Tap rainwater to end water crisis: Expert
Kathmandu, October 24:
Rainwater harvesting can be one of the best ways for households in the valley to cope with prevailing scarcity of water, according to an expert.
According to him, 102 thousand litres of rainwater can be collected annually in a house built in an area of two-and-a-half annas of land.
The daily demand of water in the valley is about 220 million litres, but only 160 million litres of water is supplied per day during monsoon. The daily supply dips to 90 million litres during the dry season, leading to an acute shortage of water. Water supply in the valley has always been insufficient, Prakash Amatya, executive director of the NGO Forum for Urban Water and Sanitation, told this daily. “Rainwater harvesting is one of the simplest and long-term solutions to the problem of water scarcity.”
Rainwater harvesting is a systematic collection of rainwater from catchments like terraces or roofs of houses.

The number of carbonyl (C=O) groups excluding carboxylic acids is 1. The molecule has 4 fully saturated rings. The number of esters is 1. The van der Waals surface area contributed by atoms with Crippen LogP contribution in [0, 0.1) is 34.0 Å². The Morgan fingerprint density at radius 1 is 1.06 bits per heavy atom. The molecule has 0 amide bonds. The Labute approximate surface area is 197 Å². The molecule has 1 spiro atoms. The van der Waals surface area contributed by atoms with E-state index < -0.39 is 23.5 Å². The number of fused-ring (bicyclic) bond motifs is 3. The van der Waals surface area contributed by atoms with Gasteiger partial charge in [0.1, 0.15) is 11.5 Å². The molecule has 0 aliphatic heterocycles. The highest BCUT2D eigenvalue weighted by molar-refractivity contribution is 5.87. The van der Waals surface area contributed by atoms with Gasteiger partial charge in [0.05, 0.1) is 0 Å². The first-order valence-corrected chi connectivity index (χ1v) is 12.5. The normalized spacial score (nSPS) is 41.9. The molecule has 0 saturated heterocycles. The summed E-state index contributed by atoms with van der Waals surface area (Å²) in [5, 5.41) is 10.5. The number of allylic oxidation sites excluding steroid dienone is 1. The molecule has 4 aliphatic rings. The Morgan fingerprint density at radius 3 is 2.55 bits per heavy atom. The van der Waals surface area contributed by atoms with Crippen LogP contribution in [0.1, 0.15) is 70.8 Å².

The annual precipitation is around 1,600 millimetres in the valley and this much of water is enough to meet the demand for water, said Amatya. Harvested rainwater can meet the demand for water during the rainy season. Surplus water can be used to recharge sources of water and groundwater used to meet the shortfall of water during the dry season, he said.
It does not cost much to install a rainwater harvesting system. “If a new house is being constructed, this system can be put in place with a very simple alteration. It takes a minimum of Rs 1,500 to install the system in an old house,” Amatya said.
According to Amatya, over 1,000 houses in the valley are equipped with rainwater harvesting system. More and more such units should be installed to curb water crisis, Amatya said. People are likely to install this system in their households if the municipalities offer them some discount.
Nine municipalities in the country, including five in the valley, have set-up information desks on rainwater harvesting. “Partnership between the NGOs and the government can help raise awareness on the matter and end the water crisis,” Amatya said.